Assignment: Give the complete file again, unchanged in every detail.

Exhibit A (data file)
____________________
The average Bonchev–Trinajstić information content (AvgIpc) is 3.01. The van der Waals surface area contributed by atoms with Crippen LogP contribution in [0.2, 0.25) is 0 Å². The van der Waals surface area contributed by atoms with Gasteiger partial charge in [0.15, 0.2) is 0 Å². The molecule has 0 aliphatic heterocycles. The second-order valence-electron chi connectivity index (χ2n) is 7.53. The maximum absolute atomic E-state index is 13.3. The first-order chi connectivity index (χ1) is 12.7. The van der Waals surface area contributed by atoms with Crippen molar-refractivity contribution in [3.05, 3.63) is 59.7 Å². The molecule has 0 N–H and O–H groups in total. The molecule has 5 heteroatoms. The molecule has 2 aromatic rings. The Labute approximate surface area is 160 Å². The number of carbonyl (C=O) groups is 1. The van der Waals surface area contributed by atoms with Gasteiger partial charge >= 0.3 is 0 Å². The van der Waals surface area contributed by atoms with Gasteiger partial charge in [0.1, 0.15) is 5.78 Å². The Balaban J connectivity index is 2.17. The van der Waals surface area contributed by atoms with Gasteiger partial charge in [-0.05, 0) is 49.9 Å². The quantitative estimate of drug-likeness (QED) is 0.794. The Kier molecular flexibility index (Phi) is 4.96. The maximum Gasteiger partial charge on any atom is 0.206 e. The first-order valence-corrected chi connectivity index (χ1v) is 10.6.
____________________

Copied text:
The average Bonchev–Trinajstić information content (AvgIpc) is 3.01. The van der Waals surface area contributed by atoms with Crippen LogP contribution in [0.2, 0.25) is 0 Å². The van der Waals surface area contributed by atoms with Gasteiger partial charge in [0.15, 0.2) is 0 Å². The molecule has 0 aliphatic heterocycles. The second-order valence-electron chi connectivity index (χ2n) is 7.53. The maximum absolute atomic E-state index is 13.3. The first-order chi connectivity index (χ1) is 12.7. The van der Waals surface area contributed by atoms with Crippen molar-refractivity contribution in [3.05, 3.63) is 59.7 Å². The molecule has 0 N–H and O–H groups in total. The molecule has 5 heteroatoms. The molecule has 2 aromatic rings. The Labute approximate surface area is 160 Å². The number of carbonyl (C=O) groups is 1. The van der Waals surface area contributed by atoms with Gasteiger partial charge >= 0.3 is 0 Å². The van der Waals surface area contributed by atoms with Gasteiger partial charge in [0.1, 0.15) is 5.78 Å². The Balaban J connectivity index is 2.17. The van der Waals surface area contributed by atoms with Gasteiger partial charge in [-0.05, 0) is 49.9 Å². The quantitative estimate of drug-likeness (QED) is 0.794. The Kier molecular flexibility index (Phi) is 4.96. The maximum Gasteiger partial charge on any atom is 0.206 e. The first-order valence-corrected chi connectivity index (χ1v) is 10.6.